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The ad, advanced by a right-leaning seniors advocacy organization, mischaracterizes proposals to bargain on drug prices, regarding both the effects on the Medicare program and on beneficiaries.
Congress is back in session with a short time to finish a long to-do list, including keeping the government operating and paying its bills. Hanging in the balance is President Joe Biden’s entire domestic agenda, including major changes proposed for Medicare, Medicaid and the Affordable Care Act. Meanwhile, the new Texas abortion law that bans the procedure early in pregnancy is prompting action in Washington. Joanne Kenen of Politico, Mary Ellen McIntire of CQ Roll Call and Sarah Karlin-Smith of the Pink Sheet join KHN’s Julie Rovner to discuss these issues and more. Also, Rovner interviews former FDA Commissioner Scott Gottlieb about his new book on the covid-19 pandemic.
Estos planes limitados a una práctica están dirigidos principalmente a los 65 millones de estadounidenses que no tienen cobertura dental, y tienen que pagar de su bolsillo toda su atención.
The plans are designed for people who don’t get dental coverage through their jobs and can’t afford an individual plan. For about $300 to $400 a year, patients receive certain preventive services at no charge and other procedures at a discount.
Democrats have hit a snag in their effort to compile a $3.5 trillion social-spending bill this fall — moderates are resisting support for Medicare drug price negotiation provisions that would pay for many of the measure’s health benefit improvements. Meanwhile, the new abortion restrictions in Texas have moved the divisive issue back to the political front burner. Alice Miranda Ollstein of Politico, Rachel Cohrs of Stat and Shefali Luthra of The 19th join KHN’s Julie Rovner to discuss these issues and more. Also this week, Rovner interview’s KHN’s Phil Galewitz about the latest KHN-NPR “Bill of the Month” installment, about two similar jaw surgeries with very different price tags.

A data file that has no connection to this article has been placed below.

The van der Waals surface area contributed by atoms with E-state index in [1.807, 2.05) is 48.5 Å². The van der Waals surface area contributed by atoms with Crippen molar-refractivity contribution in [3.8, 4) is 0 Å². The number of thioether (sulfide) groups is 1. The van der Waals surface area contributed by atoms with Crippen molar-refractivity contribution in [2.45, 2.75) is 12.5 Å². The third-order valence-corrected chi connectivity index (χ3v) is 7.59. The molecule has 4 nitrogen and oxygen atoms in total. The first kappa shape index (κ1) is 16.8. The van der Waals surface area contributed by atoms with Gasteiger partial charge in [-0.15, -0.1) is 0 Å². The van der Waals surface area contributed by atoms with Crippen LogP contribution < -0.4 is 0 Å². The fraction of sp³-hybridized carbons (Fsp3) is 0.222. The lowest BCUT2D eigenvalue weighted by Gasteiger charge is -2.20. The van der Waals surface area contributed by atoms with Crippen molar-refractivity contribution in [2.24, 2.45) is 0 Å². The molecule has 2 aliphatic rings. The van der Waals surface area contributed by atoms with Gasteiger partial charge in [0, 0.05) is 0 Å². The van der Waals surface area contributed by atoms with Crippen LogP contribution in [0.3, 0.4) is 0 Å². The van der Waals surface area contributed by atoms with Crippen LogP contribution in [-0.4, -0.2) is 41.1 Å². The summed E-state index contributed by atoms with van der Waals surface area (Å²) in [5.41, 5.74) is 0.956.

The Census Bureau on Tuesday released its 2020 findings regarding Americans’ income, poverty and health insurance coverage.
The feds’ civil suit links exaggerated patient bills to “tens of millions” in overcharges.
A 2017 law designed to help lower the cost of hearing aids mandated that federal officials set rules for a new class of devices consumers could buy without needing to see an audiologist. But those regulations are still on hold.
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Nursing home operators acknowledge that large numbers of staff members are not getting the shots but fear a federal vaccination mandate could drive away workers in a tight labor market.
As the delta variant continues to spread around the U.S., the Biden administration is taking steps to authorize covid vaccine boosters, require nursing home workers to be vaccinated and protect school officials who want to require masks despite state laws banning those mandates. Meanwhile, the U.S. House is returning from its summer break early to start work on its giant budget bill, which includes a long list of health policy changes. Alice Miranda Ollstein of Politico, Margot Sanger-Katz of The New York Times and Kimberly Leonard of Business Insider join KHN’s Julie Rovner to discuss these issues and more.